Downy mildew, caused by Peronospora farinosa f. sp. spinaciae (= P. effusa) is an economically important disease in most areas where spinach is grown. This disease has become increasingly important in intensive production fields for pre-packaged salad mixes where plant densities typically are very high (2). However, little is known about race diversity of the downy mildew pathogen of spinach in smaller (<1 ha) production areas. Small (~0.1 ha) spinach production fields in Fayoum, Egypt, often intercropped with lettuce, were examined in February 2013. Downy mildew was observed in three spinach fields in the Fayoum area. Most of the cultivars being grown were traditional cultivars commonly grown from locally produced open pollinated seed. Disease incidence was relatively low with only about 10% of the plants showing symptoms of infection. Symptoms of downy mildew were observed on the cultivar Meky, and included chlorotic spots with blue-gray sporulation on the underside of the symptomatic leaves. Microscopic examination revealed sporangia, measuring 20.2 × 30.5 μm, and monopodial sporangiaphores of 180 to 330 μm length matching the description of P. farinosa f. sp. spinaciae (1). In addition, the pathogen was identified by examination of the nuclear ribosomal DNA (rDNA) internal transcribed spacer (ITS) sequence, which had 100% identity to a 762-bp ITS sequence in GenBank of P. farinosa f. sp. spinaciae (Accession No. DQ643879.1). The Fayoum area of Egypt gets relatively low annual rainfall, typically <10 to 15 cm annually, often concentrated in the winter months of November to February, followed by very hot, dry summer months. Although downy mildew of spinach has been reported in Israel, adjacent to Egypt, the disease apparently is relatively rare in the arid Middle East (3). This is the first known report of downy mildew of spinach in Egypt.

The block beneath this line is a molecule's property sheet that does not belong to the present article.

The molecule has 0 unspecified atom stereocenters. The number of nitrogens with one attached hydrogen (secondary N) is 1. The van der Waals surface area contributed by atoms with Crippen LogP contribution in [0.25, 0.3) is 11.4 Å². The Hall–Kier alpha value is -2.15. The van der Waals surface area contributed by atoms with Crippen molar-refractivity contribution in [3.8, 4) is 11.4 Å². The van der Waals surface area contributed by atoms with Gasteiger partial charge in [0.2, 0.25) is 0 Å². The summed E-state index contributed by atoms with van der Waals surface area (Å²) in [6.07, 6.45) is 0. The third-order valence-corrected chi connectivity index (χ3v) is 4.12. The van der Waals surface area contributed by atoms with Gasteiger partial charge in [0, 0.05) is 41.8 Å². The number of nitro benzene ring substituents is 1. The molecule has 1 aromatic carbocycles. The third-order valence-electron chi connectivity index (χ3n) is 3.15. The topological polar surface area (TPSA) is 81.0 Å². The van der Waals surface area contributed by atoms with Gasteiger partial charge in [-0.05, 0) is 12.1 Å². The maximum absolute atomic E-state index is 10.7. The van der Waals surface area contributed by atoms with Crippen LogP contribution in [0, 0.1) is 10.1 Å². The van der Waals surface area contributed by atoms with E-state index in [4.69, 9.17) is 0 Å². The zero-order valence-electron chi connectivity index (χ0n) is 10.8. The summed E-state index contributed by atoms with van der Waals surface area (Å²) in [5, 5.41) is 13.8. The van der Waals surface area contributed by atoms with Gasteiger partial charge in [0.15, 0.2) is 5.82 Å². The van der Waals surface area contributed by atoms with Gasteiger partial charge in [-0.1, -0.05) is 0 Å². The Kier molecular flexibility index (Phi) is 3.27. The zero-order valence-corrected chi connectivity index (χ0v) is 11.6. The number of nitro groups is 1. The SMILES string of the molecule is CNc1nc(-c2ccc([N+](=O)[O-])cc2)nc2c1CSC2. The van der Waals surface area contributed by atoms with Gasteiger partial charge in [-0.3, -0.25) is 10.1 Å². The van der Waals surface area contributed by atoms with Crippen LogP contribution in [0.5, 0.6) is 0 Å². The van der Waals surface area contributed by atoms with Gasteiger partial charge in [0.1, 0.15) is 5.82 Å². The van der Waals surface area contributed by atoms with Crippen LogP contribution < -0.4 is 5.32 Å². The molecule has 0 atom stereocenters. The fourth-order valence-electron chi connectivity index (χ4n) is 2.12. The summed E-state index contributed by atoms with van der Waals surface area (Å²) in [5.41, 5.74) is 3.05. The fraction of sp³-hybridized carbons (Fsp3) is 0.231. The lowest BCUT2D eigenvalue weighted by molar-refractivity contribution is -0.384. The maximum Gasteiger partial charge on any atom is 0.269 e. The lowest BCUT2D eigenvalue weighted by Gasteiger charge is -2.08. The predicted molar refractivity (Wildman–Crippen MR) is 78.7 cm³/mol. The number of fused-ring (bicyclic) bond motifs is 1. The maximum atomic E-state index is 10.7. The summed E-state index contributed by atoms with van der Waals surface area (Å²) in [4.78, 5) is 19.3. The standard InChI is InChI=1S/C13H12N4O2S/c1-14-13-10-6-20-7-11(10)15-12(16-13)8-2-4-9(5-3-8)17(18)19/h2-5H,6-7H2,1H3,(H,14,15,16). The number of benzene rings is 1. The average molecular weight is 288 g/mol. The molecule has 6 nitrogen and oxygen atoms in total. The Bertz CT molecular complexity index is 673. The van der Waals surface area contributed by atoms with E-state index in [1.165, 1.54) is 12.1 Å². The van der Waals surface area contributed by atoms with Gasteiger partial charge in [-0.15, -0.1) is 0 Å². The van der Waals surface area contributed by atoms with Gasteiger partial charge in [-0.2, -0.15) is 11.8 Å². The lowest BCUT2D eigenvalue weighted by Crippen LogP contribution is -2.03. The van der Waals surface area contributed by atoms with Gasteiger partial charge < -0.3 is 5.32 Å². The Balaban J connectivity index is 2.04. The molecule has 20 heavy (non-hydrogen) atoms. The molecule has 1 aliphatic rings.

References: (1) Y. Choi et al. Mycol. Res. 111:318, 2007. (2) J. C. Correll et al. Eur. J. Plant Pathol. 2011. (3) T. Rayss. Palest. J. Bot. Jerusalem Ser. 1:313, 1938.
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